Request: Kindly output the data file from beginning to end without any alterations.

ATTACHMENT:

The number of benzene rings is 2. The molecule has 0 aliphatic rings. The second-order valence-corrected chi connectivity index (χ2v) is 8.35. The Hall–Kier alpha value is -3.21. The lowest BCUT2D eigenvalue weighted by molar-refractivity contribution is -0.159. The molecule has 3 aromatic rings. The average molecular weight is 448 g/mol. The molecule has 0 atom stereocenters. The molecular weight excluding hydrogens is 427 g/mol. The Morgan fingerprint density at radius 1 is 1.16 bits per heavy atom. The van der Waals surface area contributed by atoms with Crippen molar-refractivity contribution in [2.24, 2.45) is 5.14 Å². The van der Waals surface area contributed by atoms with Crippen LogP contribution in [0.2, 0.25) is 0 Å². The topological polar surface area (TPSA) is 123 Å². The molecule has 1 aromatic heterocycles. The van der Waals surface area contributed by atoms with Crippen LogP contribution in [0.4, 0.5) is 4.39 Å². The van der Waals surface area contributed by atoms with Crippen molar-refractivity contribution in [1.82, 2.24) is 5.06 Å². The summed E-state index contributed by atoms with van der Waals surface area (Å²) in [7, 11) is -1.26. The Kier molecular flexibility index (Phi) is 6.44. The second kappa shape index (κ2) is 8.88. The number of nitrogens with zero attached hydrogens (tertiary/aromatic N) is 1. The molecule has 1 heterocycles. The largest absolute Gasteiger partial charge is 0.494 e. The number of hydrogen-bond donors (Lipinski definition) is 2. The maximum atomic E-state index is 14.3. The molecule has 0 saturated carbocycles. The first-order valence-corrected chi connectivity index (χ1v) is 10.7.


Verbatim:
The number of benzene rings is 2. The molecule has 0 aliphatic rings. The second-order valence-corrected chi connectivity index (χ2v) is 8.35. The Hall–Kier alpha value is -3.21. The lowest BCUT2D eigenvalue weighted by molar-refractivity contribution is -0.159. The molecule has 3 aromatic rings. The average molecular weight is 448 g/mol. The molecule has 0 atom stereocenters. The molecular weight excluding hydrogens is 427 g/mol. The Morgan fingerprint density at radius 1 is 1.16 bits per heavy atom. The van der Waals surface area contributed by atoms with Crippen molar-refractivity contribution in [2.24, 2.45) is 5.14 Å². The van der Waals surface area contributed by atoms with Crippen LogP contribution in [0.2, 0.25) is 0 Å². The topological polar surface area (TPSA) is 123 Å². The molecule has 1 aromatic heterocycles. The van der Waals surface area contributed by atoms with Crippen LogP contribution in [0.4, 0.5) is 4.39 Å². The van der Waals surface area contributed by atoms with Crippen molar-refractivity contribution in [1.82, 2.24) is 5.06 Å². The summed E-state index contributed by atoms with van der Waals surface area (Å²) in [7, 11) is -1.26. The Kier molecular flexibility index (Phi) is 6.44. The second kappa shape index (κ2) is 8.88. The number of nitrogens with zero attached hydrogens (tertiary/aromatic N) is 1. The molecule has 1 heterocycles. The largest absolute Gasteiger partial charge is 0.494 e. The number of hydrogen-bond donors (Lipinski definition) is 2. The maximum atomic E-state index is 14.3. The molecule has 0 saturated carbocycles. The first-order valence-corrected chi connectivity index (χ1v) is 10.7.